Remote working is on the rise. As cloud and mobile technology change how we work, it’s becoming easier than ever to go paperless, enabling remote and flexible working anywhere, anytime.
A 60 percent staff ratio is anticipated to return to the office between 2021 and 2022 in 2021. This is an improvement from a previous survey where about 37% of participants expressed confidence in returning to work in an office setting. This development highlights the advantages of face-to-face collaboration in the workplace. ~Statista
However, with increased convenience came increased remote work security risks.Cybercriminals always seek ways to steal sensitive data (passwords and credit card numbers) and make illegal profits. Today, more and more companies employ remote workers around the globe. Workers don’t give much attention to remote security. This makes it easier for cybercriminals to reach their target audience and cause damage from a distance.
Let’s look at some major remote work security risks and tips for ensuring remote workplace security.
Remote Working 5 Security Risks
Remote working is a great opportunity but comes with risks that must be managed. Here are five common remote work security risks to look out for:
Susceptibility to Phishing and Email Scams
Phishing, malware, and email scams are all forms of cybercrime that can affect any employee, whether they’re in the office or not. However, remote workers are especially vulnerable because they’re out of sight of their colleagues, who may spot suspicious activity more easily than someone who works remotely daily.
With remote workers often not in the office and less likely to be familiar with their colleagues, they are more susceptible to phishing scams. In fact, remote workers cause 2x as many security incidents as onsite workers. They may receive emails from someone claiming to be a member of their team who requests access to sensitive information or money transfers.
Unencrypted File Sharing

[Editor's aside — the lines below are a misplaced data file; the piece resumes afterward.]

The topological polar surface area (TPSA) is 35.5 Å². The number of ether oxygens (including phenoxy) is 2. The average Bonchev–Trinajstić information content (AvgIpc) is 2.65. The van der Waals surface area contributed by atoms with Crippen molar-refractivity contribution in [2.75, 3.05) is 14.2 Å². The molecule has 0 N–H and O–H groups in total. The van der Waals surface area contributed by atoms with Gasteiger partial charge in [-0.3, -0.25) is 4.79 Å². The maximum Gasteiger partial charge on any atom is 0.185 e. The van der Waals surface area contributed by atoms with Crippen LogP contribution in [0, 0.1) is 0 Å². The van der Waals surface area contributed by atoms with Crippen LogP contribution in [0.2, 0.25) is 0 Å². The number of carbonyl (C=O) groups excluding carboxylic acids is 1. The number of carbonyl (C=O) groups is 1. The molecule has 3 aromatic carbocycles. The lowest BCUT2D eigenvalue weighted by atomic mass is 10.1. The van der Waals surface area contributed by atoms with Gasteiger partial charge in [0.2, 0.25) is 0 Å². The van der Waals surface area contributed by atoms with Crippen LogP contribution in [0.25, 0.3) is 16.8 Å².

Workers, while working remotely, can share files via email or instant messenger without encryption software. Anyone accessing these messages can read them and take advantage of confidential information. Companies must require all employees who work remotely – regardless of how often they do – to use encrypted file-sharing tools such as Dropbox or Google Drive.
Using Weak Passwords
The weakest link in any security system is always the user’s password. If your employees use weak passwords, hackers can easily gain access to their devices and networks using brute force methods such as dictionary attacks and rainbow tables.
It would help if you enforced strong password policies to ensure remote security. You can do this by requiring complex passwords with special characters and uppercase and lowercase letters.
Misconfigurations in the Public Cloud
More than one-fourth of information security professionals polled said their organizations had experienced a security incident in the public cloud infrastructure within the previous year, and security misconfigurations were the main culprit, according to the “2022 Cloud Security Report” by network security software provider Check Point Software Technologies.
Security misconfigurations are one of the most common reasons for breaches, which is why it’s important to keep up-to-date with patches and security updates. If you’re using a public cloud provider, like Amazon Web Services (AWS), make sure you’re using their latest services configured properly and keep monitoring your AWS costs to check for any abnormalities. If you’re using another service provider, ensure they have good documentation on configuring their systems securely.